WebRTC, which stands for ">How does WebRTC work?
The 3 APIs are:
These APIs allow browsers to use and send audio/video/data to other browsers or endpoints.
WebRTC does not include or prescribe a signalling method. This is preferable for companies and developers who can implement the method of their choice.
One of the great benefits of WebRTC is that it is interoperable with other voice/video infrastructure.
Broadly speaking, WebRTC reduces barriers to communication.
As a user, you no longer need to download special software or use unnecessary plugins in order to start a voice or video call from within a web based environment.
You can easily stream the contents of your desktop to multiple third parties, as shown by Google Chromecast.
Being an open source protocol, any developer can build applications on top of WebRTC.
AT&T, Cisco, Facebook, Google, and Microsoft are all using WebRTC.
A common use case is video conferencing, e.g. Talky.
A creative use case is Double Robotics.
Talkative uses WebRTC as part of a webcalling solution that lets website visitors call a company from within their website - no phones required:
WebRTC is the culmination of Google acquiring several technologies and releasing them as open source in 2011. Since then, it has been supported by the W3C, which is the international standards organisation for the internet. In conjunction with the Internet Engineering Task Force they will ensure the protocols are standardised across the Internet in the future.
WebRTC started off as a Google project. It has since gathered support from all the major telecoms and browser vendors, including full support for WebRTC on iOS and Safari being announced by Apple in 2017.
It's safe to say WebRTC is ready and is here to stay.
WebRTC calling means companies can bridge the gap between their voice calls and their website. Who wants to leave a browsing session to navigate an IVR, only to have to repeat all the information you have already entered online?
Companies can now offer interactions from within the context of their web presence. Experts can join customers during their browsing session, with no need to leave.
WebRTC offers advantages beyond video and audio. Companies can now offer collaboration tools such as cobrowsing and file sharing to their customers. To reiterate, this is all achieved in one seamless session with no downloads or plugins.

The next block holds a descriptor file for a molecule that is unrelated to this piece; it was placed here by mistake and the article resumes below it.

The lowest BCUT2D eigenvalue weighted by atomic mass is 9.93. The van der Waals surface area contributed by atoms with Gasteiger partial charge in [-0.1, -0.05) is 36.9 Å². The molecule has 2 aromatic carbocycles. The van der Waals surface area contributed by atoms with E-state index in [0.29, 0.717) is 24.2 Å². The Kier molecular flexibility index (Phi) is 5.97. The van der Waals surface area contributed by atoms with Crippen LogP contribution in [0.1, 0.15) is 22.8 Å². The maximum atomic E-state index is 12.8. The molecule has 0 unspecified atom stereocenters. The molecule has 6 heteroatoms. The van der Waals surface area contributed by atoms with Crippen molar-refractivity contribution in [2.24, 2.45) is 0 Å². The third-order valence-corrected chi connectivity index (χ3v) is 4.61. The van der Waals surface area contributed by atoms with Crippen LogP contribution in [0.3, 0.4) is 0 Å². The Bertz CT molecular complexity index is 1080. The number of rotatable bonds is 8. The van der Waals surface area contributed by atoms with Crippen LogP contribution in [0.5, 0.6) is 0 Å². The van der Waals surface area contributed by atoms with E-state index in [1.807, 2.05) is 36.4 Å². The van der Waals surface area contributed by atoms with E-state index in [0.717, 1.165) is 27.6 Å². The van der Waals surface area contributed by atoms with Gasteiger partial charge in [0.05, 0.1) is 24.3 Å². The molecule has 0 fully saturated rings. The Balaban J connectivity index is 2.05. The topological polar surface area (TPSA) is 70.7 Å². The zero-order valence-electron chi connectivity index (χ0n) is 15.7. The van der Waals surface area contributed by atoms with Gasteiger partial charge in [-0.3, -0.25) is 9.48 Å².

From a customer’s perspective, they are one click away from being able to talk to companies using video and voice. Being able to escalate from browsing, to web chat, to voice, to video and cobrowsing in a single session is obviously a huge plus in a world where convenience and customer experience is a priority.
Yes! WebRTC explicitly requires permission from the user to allow use of their microphone and camera.
WebRTC forces always-on end-to-end encryption and uses Secure RTP (SRTP) protocol for encryption and authentication of both voice and video.
Having no software plugins, for example Flash to download is an obvious security benefit.
WebRTC on its own is merely a technical achievement, albeit an impressive one. Its true value is as an enabler for innovative new solutions built on top of the protocol.
As with any new technology in transition, it is the real world uses that will drive adoption. As more valuable new services are created, more people will use them, which in turn will stimulate demand for more services. There are countless opportunities for both vendors and companies to benefit from the changing technological landscape.
Given the inherent advantages of the technology, it is not hard to imagine a day when WebRTC enabled communications solutions are proliferate. As VoIP calling and OTT apps increase in proliferation, phone numbers are becoming less and less relevant. Perhaps all contact centre calls in the future will be through a WebRTC powered website and app system.
WebRTC is an opportunity for internet-based communication to become instant, easy, and truly intuitive. How great would that be?